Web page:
In terms of Rule 49(1) of the Magistrate's Court Act No. 32 of 1944 (the "Rules") an applicant launching an application for the rescission of a judgment as a party to proceedings in which a default judgment has been granted against it, or any person affected by such judgment, may within 20 (twenty) days after obtaining knowledge of the judgment, serve and file an application to Court, on notice to all parties to the proceedings, for a rescission or a variation of the judgment. The Court may, upon good cause shown, or if it is satisfied that there is good reason to do so, rescind or vary the default judgment on such terms as it deems fit. It is necessary in the circumstances to show good reason for any failure to defend the action timeously.
It will be presumed that the applicant had knowledge of the default judgment 10 (ten) days after the date on which it was granted, unless proven otherwise. Where an applicant launches an application for rescission of judgment because it wishes to defend the proceedings, such rescission application must be supported by an affidavit setting out the reasons for the applicant’s absence or default and the grounds of the applicant’s defence to the claim.
Whilst the Courts have not provided a precise meaning for the term "good cause", our Courts as a rule consider that there is good and sufficient cause if an applicant is able to provide a reasonable explanation for the default, if it is able to show that it is bona fide in its application and if it is able to show that it has a bona fide defence to the Plaintiff's claim which, prime facie, has some prospect of success. Ultimately the main consideration is that of fairness.
In De Witt Auto Body Repairs (Pty) Ltd v Fedgen Insurance Company Limited it was held that the question is whether or not the explanation for the default and the accompanying conduct by the defaulters, be it wilful or negligent or otherwise, gives rise to the probable inference that there is no bona fide defence and that the application for rescission is not bona fide. The Magistrate's discretion to rescind the judgments of his Court is therefore primarily designed to do justice between the parties. He should exercise that discretion by balancing the interests of the parties, bearing in mind any prejudice that might be occasioned by the outcome of the application.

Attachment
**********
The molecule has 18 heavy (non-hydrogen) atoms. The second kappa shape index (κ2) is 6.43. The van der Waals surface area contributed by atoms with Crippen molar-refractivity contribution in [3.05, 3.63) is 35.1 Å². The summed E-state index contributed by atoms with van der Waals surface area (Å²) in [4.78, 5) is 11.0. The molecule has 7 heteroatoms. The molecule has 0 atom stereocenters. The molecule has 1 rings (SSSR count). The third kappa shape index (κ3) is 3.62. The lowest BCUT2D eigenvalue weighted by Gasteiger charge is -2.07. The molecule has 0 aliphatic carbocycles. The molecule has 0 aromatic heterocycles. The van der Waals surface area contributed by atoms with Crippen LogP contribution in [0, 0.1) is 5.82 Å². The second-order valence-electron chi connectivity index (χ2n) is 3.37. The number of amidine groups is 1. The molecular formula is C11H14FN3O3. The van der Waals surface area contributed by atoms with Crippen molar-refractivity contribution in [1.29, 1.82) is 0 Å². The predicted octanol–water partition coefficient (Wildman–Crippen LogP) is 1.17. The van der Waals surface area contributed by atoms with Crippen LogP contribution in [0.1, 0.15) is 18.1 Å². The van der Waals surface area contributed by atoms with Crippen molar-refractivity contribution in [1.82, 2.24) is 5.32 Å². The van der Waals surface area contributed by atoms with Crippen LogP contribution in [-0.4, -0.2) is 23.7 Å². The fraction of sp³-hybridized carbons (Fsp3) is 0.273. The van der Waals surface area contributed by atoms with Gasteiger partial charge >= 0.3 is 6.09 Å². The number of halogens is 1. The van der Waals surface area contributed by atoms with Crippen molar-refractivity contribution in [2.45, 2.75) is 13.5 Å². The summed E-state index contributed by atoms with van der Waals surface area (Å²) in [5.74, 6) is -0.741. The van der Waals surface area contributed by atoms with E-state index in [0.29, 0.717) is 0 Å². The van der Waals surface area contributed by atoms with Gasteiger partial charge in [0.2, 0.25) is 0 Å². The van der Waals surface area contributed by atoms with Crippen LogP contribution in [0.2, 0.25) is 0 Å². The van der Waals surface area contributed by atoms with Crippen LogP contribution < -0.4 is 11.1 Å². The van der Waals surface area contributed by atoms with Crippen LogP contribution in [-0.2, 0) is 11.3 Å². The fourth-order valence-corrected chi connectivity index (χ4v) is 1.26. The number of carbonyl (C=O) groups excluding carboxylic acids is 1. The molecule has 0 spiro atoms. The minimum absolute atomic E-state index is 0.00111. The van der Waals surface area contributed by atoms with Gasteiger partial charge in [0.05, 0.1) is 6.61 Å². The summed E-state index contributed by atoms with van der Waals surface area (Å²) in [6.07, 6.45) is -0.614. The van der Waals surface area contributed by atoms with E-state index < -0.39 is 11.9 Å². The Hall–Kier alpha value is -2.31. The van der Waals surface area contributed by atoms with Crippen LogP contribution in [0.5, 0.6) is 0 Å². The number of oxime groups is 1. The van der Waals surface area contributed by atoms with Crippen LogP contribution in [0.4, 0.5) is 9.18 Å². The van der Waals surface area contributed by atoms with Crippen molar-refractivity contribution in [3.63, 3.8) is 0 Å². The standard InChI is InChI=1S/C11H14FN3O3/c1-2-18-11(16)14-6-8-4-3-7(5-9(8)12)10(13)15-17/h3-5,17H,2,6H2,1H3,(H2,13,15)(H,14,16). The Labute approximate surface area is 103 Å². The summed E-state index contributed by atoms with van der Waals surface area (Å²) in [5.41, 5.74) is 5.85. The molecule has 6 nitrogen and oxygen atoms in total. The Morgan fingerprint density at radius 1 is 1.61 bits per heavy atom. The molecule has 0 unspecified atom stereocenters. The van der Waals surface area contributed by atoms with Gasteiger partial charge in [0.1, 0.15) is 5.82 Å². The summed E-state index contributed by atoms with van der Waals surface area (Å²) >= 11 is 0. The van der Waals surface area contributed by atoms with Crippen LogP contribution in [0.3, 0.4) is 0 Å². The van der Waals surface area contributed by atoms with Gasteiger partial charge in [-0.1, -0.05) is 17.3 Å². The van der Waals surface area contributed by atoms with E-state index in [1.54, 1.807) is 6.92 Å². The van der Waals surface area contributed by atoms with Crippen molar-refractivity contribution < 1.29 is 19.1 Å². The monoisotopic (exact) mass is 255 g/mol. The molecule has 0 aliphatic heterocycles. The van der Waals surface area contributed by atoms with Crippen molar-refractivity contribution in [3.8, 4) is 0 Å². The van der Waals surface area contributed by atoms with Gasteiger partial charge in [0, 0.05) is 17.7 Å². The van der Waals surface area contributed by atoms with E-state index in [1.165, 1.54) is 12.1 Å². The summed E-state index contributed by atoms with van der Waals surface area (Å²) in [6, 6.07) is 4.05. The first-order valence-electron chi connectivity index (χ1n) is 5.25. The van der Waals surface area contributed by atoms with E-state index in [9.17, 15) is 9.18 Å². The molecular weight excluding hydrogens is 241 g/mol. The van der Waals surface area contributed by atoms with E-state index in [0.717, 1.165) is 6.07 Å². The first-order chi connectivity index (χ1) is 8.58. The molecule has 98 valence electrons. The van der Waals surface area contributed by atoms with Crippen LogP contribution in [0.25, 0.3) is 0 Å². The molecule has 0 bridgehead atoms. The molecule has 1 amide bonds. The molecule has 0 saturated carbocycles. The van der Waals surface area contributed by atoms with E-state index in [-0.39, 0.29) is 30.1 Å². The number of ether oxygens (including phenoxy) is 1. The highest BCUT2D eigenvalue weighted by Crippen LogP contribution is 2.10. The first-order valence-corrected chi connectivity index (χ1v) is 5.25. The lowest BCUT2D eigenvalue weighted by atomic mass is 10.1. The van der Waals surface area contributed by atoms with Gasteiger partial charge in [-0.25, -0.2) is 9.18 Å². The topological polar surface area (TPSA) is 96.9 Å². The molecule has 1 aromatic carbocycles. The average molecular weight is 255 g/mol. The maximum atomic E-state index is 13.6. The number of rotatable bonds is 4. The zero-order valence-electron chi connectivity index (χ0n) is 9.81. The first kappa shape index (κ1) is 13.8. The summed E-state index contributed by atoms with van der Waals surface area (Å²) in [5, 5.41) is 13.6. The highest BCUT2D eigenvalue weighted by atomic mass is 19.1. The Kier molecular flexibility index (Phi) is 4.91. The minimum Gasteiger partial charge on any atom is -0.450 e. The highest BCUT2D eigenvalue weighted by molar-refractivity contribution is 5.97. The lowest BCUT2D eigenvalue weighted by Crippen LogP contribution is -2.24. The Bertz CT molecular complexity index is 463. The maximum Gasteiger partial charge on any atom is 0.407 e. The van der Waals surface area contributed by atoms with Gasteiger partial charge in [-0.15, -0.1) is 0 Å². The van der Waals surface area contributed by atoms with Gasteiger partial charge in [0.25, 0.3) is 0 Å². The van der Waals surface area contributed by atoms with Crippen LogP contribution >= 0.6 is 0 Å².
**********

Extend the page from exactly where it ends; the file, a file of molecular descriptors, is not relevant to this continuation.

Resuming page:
The onus falls on the applicant pursuing “good cause” to furnish an explanation for his default sufficiently full to enable the Court to understand how it really came about and to assess his conduct and motives. In summary the applicant must show, in order to succeed with the rescission of judgment application, that:
The nature of the applicant's default is one of the various considerations which Courts will take into account in the exercise of the discretion to determine whether or not good cause has been shown.
An applicant who is grossly negligent is highly unlikely to be able to show good cause.
Apart from the fact that a Court may rescind a judgment upon good cause shown, it may also do so if it is satisfied that there is “good reason” to do so. This is important inasmuch as if there is good reason to doso, a judgment may be rescinded even if good cause is not demonstrated. Courts have held that the good reason provision merely affords the jurisdictional power to a Court to grant an application for rescission of judgment in a case where good cause is not shown by the applicant if it is appropriate to do so.
The Court has a wide discretionary power to be exercised on the peculiar aspects of the case. Conduct is a relevant criterion to be judged with other relevant matter. A poor explanation may be compensated by a good defence if it is in the interest of justice to do so.
It is advisable that an applicant seeking an indulgence from the Court for a rescission of judgment should properly tender the payment of wasted costs arising from the rescission of judgment application which would go some way to addressing any prejudice that the plaintiff may suffer as a result of the outcome of the application.
The general rule is that the applicant for an indulgence should pay all costs as can reasonably be said to be wasted because of the application and, usually, these costs include the cost of an opposition as may be reasonable.
For assistance and advice on this and other legal matters, contact Rushmere Noach director Christopher Arnold.